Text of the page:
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AFT Product Tips

Welcome to the Applied Flow Technology Blog where you will find the latest news and training on how to use AFT Fathom, AFT Arrow, AFT IMpulse, AFT xStream and other AFT software products.
Erin Onat

Are you for real? Understanding and Troubleshooting Artificial Transients in AFT Impulse

I tend to reflect on the truly endless list of things I am so grateful for. While this list is by no means exhaustive, some of these things include my loved ones, my awesome job at AFT, the bounty of pumpkin-flavored treats that sweeten up my fall-time snacking options, and of course, AFT Impulse’s detection of artificial transients. While the dreaded Warning message that an artificial transient triggers can cause any engineer’s stomach to turn, I’ll explain why every AFT Impulse user should add this feature to his/her list of things to be thankful for as well. Let’s start with an...
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Recent Comments
alen
Thank you Erin for drawing our attention to this issue. One thing that I miss here is HOW to resolve the issue. How to specificall... Read More
Tuesday, 14 November 2017 09:52
Erin Onat
Thank you for taking the time to read my blog and to give me some feedback! The model discussed in this blog involves a somewhat... Read More
Friday, 01 December 2017 01:40
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Applied Flow Technology

Using Branch Junctions to Model Desuperheaters

Superheated steam is often used in mechanical power applications, such as driving turbines. For heating or industrial processes, however, saturated steam is more efficient. Desuperheaters are used to lower the temperature of superheated steam, so that it can be more effectively used in industrial processes. A desuperheater lowers the temperature of the steam by injecting water. Now, the question is, how can you model a desuperheater within AFT Arrow? AFT Arrow is a single-phase program for compressible flow, so it cannot model liquid water. Conveniently though, there is a feature built into the branch junction that can model a desuperheater. You may...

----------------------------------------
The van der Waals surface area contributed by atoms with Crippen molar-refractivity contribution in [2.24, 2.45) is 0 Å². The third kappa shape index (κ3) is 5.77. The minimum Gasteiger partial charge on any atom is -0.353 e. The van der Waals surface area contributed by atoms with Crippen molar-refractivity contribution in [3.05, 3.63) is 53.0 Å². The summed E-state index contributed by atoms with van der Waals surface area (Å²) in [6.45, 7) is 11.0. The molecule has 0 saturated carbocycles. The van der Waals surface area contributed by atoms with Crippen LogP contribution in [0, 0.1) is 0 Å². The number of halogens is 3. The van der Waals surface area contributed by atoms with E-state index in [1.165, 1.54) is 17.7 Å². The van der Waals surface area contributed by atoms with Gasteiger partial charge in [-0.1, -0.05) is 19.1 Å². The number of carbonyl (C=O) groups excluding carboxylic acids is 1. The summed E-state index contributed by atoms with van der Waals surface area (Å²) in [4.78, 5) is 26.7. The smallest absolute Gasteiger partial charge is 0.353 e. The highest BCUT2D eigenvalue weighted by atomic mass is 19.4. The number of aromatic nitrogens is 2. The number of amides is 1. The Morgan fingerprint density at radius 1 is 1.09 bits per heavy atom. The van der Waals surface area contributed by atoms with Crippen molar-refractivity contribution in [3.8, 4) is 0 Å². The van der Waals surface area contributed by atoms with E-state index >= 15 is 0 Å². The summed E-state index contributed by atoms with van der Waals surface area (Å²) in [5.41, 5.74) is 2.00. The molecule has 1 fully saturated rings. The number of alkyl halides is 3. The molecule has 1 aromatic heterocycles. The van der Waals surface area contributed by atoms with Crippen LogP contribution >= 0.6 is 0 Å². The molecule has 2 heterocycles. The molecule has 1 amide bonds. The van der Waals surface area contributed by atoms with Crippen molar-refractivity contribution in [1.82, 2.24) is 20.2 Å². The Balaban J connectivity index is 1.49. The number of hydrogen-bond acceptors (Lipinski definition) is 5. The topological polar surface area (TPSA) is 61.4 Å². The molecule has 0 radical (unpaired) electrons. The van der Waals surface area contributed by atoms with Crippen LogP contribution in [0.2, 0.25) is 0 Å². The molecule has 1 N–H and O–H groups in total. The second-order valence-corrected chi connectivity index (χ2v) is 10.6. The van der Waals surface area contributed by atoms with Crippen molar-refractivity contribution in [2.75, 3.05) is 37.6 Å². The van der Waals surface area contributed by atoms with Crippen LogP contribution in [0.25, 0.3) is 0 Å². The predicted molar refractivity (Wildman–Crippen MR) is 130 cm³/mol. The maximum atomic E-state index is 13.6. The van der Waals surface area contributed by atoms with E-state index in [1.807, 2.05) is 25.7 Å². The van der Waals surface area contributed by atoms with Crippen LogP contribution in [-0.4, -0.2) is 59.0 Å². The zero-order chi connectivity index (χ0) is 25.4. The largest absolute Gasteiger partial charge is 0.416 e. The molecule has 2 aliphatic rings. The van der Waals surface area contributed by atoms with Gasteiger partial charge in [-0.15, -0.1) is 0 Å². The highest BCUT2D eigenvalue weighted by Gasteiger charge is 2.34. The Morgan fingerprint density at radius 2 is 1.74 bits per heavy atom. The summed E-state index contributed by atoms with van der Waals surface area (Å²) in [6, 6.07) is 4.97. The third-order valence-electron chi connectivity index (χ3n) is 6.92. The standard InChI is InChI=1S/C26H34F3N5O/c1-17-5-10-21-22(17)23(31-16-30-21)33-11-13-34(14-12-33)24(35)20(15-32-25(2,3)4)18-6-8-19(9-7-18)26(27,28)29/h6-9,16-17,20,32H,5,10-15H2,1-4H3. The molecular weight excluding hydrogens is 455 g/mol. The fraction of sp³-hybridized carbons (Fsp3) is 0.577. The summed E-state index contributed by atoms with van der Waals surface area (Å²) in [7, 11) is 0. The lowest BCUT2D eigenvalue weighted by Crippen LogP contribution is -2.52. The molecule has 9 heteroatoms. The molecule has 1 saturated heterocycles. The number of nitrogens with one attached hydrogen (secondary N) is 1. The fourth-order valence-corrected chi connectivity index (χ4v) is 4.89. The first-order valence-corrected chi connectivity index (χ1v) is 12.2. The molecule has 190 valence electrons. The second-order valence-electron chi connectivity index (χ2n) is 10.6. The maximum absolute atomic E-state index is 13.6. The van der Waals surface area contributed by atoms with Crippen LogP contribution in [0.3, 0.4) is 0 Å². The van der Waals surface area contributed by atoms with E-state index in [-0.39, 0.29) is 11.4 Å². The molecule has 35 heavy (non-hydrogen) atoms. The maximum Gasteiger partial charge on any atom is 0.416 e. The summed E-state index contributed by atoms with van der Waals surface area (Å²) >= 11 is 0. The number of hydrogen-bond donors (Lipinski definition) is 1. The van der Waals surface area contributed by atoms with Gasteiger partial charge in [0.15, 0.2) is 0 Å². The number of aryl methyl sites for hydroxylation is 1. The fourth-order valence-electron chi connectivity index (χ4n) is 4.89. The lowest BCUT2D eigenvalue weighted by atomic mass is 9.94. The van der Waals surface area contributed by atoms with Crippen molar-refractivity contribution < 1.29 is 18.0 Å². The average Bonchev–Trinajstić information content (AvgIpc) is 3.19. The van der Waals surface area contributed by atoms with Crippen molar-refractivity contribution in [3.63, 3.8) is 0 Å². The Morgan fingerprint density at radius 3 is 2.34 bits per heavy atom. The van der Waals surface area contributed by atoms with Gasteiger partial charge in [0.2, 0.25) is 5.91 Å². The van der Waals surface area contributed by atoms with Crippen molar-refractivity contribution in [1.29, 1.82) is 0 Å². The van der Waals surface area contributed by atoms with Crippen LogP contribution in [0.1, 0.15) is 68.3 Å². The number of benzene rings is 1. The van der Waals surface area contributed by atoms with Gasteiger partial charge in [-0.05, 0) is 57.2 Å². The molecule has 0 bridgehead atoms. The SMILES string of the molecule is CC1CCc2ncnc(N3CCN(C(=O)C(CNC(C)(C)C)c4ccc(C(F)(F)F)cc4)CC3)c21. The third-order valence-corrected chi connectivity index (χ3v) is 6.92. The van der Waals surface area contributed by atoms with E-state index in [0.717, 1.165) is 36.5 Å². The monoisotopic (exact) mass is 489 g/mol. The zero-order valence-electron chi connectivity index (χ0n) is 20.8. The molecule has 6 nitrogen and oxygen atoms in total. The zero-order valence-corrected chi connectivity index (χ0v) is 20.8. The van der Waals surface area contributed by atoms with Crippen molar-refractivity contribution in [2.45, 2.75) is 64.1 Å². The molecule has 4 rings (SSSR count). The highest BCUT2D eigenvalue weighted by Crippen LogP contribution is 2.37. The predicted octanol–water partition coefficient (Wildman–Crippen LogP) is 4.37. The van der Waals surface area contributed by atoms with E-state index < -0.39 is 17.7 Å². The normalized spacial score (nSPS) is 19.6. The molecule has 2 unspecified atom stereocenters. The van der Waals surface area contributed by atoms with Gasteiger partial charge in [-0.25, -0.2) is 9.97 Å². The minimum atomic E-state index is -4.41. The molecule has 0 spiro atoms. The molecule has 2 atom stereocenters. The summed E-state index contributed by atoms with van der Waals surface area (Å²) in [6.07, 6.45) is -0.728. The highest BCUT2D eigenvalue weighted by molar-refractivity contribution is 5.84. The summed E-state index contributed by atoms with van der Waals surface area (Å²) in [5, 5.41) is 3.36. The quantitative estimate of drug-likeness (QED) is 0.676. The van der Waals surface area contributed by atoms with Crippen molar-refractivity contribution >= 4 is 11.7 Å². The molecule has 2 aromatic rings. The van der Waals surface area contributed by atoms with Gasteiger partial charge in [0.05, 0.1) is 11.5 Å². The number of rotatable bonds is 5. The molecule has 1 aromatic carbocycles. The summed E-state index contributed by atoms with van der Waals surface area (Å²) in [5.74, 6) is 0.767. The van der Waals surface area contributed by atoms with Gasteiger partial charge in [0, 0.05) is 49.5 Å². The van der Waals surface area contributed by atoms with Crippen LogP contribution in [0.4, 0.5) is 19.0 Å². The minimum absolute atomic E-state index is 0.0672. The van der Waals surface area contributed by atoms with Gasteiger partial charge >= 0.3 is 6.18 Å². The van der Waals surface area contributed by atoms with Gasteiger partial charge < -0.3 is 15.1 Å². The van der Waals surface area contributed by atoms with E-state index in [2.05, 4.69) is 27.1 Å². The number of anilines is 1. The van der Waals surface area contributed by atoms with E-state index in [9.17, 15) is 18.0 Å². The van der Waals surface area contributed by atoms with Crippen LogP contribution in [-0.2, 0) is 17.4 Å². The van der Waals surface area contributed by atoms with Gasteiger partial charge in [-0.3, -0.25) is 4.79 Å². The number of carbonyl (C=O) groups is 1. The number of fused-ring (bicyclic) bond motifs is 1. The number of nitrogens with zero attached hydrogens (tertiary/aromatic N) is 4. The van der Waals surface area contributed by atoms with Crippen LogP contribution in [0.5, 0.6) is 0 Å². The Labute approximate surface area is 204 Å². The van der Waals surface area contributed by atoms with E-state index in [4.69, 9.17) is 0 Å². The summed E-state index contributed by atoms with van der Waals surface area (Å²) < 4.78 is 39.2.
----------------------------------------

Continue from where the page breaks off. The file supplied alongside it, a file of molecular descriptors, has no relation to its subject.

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Erin Onat

Closing the Loop on Modeling Closed Loop Systems in AFT software

For several users of AFT software, it goes pretty predictably: first you place a pressure junction, then maybe a pump, then some sources of pressure drop including valves and heat exchangers, and then the model is finished off with another pressure junction. Of course, this is greatly oversimplifying the process and the vast array of systems that are modeled with AFT software, but here’s my point: most users are more familiar with modeling open systems that include individual pressure junctions located both upstream and downstream of the system. But what about modeling closed systems? The truth is that modeling closed systems...
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Recent Comments
Kevin
Really nice article! This greatly simplifies the thought process around closed systems. I think it's worth noting that the absol... Read More
Monday, 18 September 2017 22:05
Erin Onat
Kevin, The clarification you pointed out is vital, and I have updated my post to be more explicit about this point. Thank you for... Read More